In 1912, a German psychologist, William Stern, suggested a differently way of computing intelligence, which Binet and Simon adopted. Stern divided mental age by chronological age, yielding a “mental quotient.” It soon was labeled the intelligence quotient (IQ).
At its simplest, Intelligence quotient (IQ) is a measure of intelligence based on performance on tests of mental abilities, expressed as a ratio between one’s mental age and chronological age, or derived from the deviation of one’s scores from the norms for those of one’s age group.
IQ is expressed by the following formula, in which MA is mental age and CA is chronological age:
Thus, if a child has a mental age of 10 and a chronological age of 8, the child’s IQ would be 125 (10 ÷ 8 = 1.25 X 100 = 125). A child with a mental age of 10 who is 12 years of age would have an IQ of 83 (10 ÷ 12 = .8333 X 100 = 83).
Researchers following in Binet’s footsteps developed intelligence tests that could be used with groups other than French schoolchildren. Henry Goddard (1865-1957), a research director at a school for children with mental retardation Opens in new window, brought the Binet-Simon test to the United States and translated it into English for use with American children.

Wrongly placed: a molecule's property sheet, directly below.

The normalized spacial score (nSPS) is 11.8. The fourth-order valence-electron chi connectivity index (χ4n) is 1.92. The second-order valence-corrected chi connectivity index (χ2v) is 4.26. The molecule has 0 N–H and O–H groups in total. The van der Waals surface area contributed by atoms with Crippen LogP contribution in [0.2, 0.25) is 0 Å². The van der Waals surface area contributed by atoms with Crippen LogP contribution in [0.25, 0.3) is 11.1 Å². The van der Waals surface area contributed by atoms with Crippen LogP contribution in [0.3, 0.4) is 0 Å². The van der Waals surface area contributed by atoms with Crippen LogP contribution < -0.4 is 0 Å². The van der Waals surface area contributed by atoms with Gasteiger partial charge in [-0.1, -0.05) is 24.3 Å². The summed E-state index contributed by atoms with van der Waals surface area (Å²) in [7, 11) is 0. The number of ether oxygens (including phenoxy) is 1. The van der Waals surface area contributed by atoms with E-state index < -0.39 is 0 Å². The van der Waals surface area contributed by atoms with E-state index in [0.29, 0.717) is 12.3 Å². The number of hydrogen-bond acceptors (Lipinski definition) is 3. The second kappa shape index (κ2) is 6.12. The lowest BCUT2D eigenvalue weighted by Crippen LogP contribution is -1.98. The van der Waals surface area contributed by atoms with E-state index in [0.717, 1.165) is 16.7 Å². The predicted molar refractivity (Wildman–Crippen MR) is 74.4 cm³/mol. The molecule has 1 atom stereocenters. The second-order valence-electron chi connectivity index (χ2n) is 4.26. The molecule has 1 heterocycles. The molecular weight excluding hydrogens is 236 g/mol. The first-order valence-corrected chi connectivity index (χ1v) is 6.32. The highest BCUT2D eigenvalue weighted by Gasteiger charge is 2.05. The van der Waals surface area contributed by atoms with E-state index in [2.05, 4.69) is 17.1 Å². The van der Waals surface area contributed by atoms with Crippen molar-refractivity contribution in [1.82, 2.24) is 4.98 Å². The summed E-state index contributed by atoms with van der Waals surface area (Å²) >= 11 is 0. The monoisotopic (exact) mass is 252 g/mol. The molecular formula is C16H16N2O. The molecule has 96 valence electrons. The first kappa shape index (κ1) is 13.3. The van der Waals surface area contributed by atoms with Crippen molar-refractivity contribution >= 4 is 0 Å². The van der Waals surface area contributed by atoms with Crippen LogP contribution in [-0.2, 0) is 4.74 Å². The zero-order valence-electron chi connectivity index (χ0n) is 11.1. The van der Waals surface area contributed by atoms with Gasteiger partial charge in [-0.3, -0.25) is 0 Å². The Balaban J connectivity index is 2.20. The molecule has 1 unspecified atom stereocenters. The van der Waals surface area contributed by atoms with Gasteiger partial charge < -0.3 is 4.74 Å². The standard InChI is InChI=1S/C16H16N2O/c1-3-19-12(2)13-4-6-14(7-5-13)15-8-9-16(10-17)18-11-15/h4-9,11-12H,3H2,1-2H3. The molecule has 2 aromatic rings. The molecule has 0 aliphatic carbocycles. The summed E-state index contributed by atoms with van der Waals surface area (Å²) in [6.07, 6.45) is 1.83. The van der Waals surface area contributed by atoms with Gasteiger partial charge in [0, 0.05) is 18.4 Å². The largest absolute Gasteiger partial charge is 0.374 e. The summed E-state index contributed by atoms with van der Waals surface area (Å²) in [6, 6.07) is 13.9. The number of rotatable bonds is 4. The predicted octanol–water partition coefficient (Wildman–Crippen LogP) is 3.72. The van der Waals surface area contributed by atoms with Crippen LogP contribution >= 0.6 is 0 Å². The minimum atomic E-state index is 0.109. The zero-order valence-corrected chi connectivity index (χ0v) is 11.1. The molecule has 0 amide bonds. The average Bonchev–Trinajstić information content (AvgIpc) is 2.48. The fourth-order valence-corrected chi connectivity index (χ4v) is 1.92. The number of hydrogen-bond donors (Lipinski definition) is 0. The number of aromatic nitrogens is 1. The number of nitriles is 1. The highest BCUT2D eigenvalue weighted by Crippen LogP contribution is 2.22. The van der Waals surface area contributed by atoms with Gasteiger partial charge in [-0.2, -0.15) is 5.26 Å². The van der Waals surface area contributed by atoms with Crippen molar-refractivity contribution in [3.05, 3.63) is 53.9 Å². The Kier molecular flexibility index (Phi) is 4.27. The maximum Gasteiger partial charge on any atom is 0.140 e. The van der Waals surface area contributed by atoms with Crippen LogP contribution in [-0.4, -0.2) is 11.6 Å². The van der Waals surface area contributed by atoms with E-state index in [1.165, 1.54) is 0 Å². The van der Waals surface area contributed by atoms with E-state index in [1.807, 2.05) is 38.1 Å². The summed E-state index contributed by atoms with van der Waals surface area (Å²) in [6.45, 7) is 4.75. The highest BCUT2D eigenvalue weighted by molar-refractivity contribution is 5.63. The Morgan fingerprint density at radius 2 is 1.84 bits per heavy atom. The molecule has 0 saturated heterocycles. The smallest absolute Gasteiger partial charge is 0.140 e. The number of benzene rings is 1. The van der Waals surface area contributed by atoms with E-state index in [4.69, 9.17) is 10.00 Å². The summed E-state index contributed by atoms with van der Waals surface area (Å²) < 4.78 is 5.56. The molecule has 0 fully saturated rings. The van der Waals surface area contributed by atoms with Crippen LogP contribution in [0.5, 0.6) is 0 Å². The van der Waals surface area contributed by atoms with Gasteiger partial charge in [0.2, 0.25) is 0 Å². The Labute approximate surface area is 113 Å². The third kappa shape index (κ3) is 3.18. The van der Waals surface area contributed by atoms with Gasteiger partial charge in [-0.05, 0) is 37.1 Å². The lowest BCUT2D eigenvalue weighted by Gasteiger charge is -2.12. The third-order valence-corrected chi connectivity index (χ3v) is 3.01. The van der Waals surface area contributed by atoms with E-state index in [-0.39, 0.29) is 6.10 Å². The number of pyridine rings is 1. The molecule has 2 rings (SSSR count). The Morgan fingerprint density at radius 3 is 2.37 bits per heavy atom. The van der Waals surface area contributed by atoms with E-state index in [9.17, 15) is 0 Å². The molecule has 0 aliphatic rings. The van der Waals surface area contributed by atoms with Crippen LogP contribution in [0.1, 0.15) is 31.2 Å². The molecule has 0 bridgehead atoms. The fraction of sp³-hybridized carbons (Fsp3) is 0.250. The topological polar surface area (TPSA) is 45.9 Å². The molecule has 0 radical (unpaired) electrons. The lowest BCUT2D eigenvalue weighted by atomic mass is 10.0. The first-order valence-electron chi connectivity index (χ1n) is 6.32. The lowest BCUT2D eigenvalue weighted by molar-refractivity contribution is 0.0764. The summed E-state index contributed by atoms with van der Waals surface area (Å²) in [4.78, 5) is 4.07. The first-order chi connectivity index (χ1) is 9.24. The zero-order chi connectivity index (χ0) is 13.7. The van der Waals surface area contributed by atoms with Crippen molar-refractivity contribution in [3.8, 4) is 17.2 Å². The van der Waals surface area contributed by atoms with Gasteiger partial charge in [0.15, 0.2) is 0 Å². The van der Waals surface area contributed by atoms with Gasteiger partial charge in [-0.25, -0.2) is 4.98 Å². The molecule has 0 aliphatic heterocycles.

Early in his career, Goddard taught at the University of Southern California (USC), where he also briefly served as the school’s first head football coach and remains to this day the only undefeated head coach in USC football history (Benjamin, 2009). (His 1888 team had a record of two wins and no losses against a local athletic club team).
During World War I, the U.S. Army developed group-administered intelligence tests used to screen millions of recruits. At about the same time, Stanford University psychologist Lewis Terman (1877-1956) adapted the Binet-Simon test for American use, adding many items of his own and establishing criteria, or norms, for comparing an individual’s scores with those of the general population. The revised test, known as the Stanford-Binet Intelligence Scale (SBIS), was first published in 1916.
The Stanford-Binet Intelligence Scale is still commonly used to measure intelligence in children and young adults. However, tests developed by David Wechsler (1896–1981) are today the most widely used intelligence tests in the United States and Canada.
What Are the Characteristics of a Good Test of Intelligence?
Like all psychological tests, tests of intelligence must be standardized, reliable, and valid. If they do not meet these criteria, we cannot be confident of the results.
Standardization is the process of establishing norms for a test by administering it to a large number of people that make up a standardization sample. The standardization sample must be representative of the population for whom the test is intended.